I FEAR a permanent solution for social care still hasn't been found despite the ill-thought-out rise in National Insurance which was rushed through Parliament this week. Mark my words, very little, if any, of this money will even go to social care, and the Government will be back, hand out, wanting more.
13:16, Sat, Sep 18, 2021 | UPDATED: 14:05, Sat, Sep 18, 2021
So, why is it proving to be so elusive for politicians to find an answer? I suggest it's because it poses two competing challenges for politicians that are hard to reconcile. The first is the need to solve the pressure on social care budgets. The other is the need to protect homeowners who might otherwise have to sell their homes to fund long-term social care costs.
Political pressure has concentrated on the need to stop those who have worked hard, been responsible and saved hard from having to sell up to pay for care ‑ so all the proposed solutions for this involve limiting the amount people have to shell out.
This leads to a shortage of money which inevitably means the taxpayer shouldering a larger proportion of the bill, something which is equally unpalatable.
To date, political parties have found the money by going down the increased tax route ‑ Gordon Brown with his inheritance tax surcharge, labelled the "Death Tax", and Theresa May's 2017 election manifesto disaster, renamed the "dementia tax" ‑ and they've been bashed at the ballot box.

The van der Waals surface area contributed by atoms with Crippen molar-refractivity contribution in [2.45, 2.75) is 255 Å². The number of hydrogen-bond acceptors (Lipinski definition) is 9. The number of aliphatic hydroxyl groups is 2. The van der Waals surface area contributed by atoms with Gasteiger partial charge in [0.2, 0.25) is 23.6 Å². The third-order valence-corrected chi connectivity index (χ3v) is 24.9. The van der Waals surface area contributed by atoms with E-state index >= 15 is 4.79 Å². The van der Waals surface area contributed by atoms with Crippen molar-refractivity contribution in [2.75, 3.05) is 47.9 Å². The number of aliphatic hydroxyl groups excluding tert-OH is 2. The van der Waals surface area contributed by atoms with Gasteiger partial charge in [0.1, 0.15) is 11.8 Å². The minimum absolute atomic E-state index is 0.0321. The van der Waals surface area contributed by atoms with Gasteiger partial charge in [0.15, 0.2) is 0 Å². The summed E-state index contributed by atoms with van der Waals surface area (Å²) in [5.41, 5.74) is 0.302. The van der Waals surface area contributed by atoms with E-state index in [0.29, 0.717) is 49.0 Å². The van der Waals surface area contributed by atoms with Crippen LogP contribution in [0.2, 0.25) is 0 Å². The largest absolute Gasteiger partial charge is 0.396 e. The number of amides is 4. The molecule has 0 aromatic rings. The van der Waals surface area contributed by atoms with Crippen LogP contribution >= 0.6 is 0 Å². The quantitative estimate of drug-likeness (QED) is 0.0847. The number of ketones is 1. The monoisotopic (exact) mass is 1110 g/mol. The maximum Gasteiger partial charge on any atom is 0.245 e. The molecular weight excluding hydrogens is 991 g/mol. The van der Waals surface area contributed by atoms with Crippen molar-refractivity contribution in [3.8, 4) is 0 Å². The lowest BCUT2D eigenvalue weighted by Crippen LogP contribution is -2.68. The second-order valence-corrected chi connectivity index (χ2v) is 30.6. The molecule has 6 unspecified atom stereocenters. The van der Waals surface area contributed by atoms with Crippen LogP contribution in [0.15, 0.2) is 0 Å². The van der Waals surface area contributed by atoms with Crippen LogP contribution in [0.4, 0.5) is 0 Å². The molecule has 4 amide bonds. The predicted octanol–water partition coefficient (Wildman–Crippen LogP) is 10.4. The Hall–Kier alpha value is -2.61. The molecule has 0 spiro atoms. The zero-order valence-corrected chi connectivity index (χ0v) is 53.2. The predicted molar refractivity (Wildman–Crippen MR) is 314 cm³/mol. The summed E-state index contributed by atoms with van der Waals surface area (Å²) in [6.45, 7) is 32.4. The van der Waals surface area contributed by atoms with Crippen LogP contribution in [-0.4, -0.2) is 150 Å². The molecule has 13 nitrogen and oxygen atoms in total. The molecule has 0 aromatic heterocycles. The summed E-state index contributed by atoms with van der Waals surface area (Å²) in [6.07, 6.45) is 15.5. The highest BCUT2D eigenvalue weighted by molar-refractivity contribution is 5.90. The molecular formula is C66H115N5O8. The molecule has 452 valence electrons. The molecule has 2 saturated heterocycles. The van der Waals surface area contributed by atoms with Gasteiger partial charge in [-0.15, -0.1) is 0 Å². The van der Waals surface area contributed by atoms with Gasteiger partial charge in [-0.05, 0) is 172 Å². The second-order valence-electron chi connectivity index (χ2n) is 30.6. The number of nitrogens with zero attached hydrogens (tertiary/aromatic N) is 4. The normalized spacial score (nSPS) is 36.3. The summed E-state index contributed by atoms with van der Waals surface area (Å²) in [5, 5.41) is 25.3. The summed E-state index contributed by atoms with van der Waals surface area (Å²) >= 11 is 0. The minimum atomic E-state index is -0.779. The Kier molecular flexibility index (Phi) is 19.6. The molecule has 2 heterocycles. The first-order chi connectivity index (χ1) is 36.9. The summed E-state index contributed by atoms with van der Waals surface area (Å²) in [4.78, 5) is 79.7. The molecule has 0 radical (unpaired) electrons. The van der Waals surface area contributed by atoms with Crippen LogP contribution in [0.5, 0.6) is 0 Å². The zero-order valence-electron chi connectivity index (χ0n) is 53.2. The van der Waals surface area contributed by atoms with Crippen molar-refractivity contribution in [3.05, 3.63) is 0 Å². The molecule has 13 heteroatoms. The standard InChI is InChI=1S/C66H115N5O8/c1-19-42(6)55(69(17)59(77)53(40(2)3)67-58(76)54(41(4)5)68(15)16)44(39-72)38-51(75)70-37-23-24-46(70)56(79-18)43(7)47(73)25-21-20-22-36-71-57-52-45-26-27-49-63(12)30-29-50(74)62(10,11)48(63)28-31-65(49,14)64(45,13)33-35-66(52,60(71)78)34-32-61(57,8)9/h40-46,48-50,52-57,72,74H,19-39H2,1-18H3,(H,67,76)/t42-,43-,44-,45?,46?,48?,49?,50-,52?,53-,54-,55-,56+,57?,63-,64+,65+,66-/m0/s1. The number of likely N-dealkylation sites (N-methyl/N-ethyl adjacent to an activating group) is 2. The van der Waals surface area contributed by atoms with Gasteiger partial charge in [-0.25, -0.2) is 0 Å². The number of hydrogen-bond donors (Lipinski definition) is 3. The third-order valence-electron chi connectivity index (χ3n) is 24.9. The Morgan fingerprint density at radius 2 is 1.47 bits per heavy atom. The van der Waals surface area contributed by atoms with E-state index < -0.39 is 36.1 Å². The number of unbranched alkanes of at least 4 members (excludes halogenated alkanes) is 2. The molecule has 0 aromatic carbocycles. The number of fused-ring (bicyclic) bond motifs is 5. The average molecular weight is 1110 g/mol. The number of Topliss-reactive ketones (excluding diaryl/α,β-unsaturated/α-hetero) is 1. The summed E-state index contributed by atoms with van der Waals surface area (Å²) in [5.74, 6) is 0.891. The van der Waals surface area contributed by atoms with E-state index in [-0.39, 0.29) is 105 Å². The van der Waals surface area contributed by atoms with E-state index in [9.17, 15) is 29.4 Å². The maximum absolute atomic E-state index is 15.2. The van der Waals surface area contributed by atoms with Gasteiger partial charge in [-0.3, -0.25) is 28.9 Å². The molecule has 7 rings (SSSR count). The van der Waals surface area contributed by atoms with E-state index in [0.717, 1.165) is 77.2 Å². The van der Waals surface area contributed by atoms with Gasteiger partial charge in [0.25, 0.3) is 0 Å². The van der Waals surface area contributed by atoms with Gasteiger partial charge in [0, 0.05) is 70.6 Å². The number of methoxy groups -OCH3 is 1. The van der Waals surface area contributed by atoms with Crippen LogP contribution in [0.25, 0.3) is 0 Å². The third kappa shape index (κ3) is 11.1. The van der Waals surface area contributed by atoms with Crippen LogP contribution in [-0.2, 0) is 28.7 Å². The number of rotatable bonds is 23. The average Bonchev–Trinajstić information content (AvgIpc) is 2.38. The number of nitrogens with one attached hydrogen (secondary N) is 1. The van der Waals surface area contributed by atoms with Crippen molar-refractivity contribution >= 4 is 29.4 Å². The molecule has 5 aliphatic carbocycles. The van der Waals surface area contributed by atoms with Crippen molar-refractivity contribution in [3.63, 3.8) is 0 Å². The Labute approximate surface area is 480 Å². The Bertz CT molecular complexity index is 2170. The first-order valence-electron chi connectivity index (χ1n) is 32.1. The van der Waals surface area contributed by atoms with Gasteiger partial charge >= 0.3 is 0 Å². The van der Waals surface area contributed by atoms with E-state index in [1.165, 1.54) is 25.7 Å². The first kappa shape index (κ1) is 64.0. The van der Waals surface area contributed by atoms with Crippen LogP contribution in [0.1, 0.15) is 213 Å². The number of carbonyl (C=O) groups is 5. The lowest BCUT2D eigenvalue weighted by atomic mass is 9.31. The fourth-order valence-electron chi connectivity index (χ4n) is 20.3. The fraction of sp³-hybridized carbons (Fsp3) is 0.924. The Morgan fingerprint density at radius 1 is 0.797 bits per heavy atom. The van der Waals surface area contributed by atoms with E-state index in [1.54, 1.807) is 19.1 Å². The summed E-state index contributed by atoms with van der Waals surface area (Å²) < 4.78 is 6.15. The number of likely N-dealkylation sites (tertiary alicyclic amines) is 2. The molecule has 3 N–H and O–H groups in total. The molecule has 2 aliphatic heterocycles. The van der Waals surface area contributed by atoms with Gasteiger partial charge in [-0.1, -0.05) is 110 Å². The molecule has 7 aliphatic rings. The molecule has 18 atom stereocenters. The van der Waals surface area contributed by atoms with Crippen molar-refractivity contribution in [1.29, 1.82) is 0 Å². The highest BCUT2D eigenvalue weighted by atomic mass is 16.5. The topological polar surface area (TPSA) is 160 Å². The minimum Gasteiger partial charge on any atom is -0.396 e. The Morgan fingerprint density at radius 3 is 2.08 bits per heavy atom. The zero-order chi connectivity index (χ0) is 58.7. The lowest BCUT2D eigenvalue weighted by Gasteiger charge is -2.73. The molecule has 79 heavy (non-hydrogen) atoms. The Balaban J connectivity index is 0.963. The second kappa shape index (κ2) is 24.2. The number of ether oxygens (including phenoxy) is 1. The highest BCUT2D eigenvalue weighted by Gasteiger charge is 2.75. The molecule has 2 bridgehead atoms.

So why not think outside the "high tax" box? Enter Lord Peter Lilley, who has done much work in this space over many years, and is one of the cleverest people in politics. He suggests instead an insurance policy.
Lord Lilley proposes that everyone approaching state pension age could take out an insurance scheme against their home. This would result in a charge on their home which would be released when they die or the house is sold.
Figures show just one in four people who reach pensionable age go into a nursing home. Those who do so stay for an average of two and a half years. The typical cost of social care (excluding living costs) is £25,000 per year.
Financial experts estimate a single premium of £16,000 would cover all social care costs, irrespective of how long you need that care. Nobody would be forced to take out the policy but obviously if you didn't, you could pay more than this reduced pooled level.
This would need to be a state-run insurance scheme ‑ not least because the uncertainty of future government policy changing again is deterring the private sector from wanting to take part, and to be fair, who can blame them?
Whilst a state-run insurance scheme wouldn't be my first choice, being pragmatic it's the only way to make it work. The advantage is that it may reduce Labour opposition, and so a change of government would not see the scheme scrapped or changed which is crucial for a sustainable solution to the problem. It would also mean that the money would go into social care ‑ and social care alone.
Without doubt, we will come back to the thorny issue of funding social care once the hike in National Insurance is shown to have been diverted to cover the core NHS budget without social care getting a look in.
I just hope that the Government will be brave enough and forward thinking enough to accept Lord Lilley's suggestion, and that Labour will be less blinkered and rigid and be prepared to accept it too.
It's about time this issue found a cross-party sustainable solution which ensures people get the social care they need without having everything they have worked for being confiscated. It has been a political football for way too long.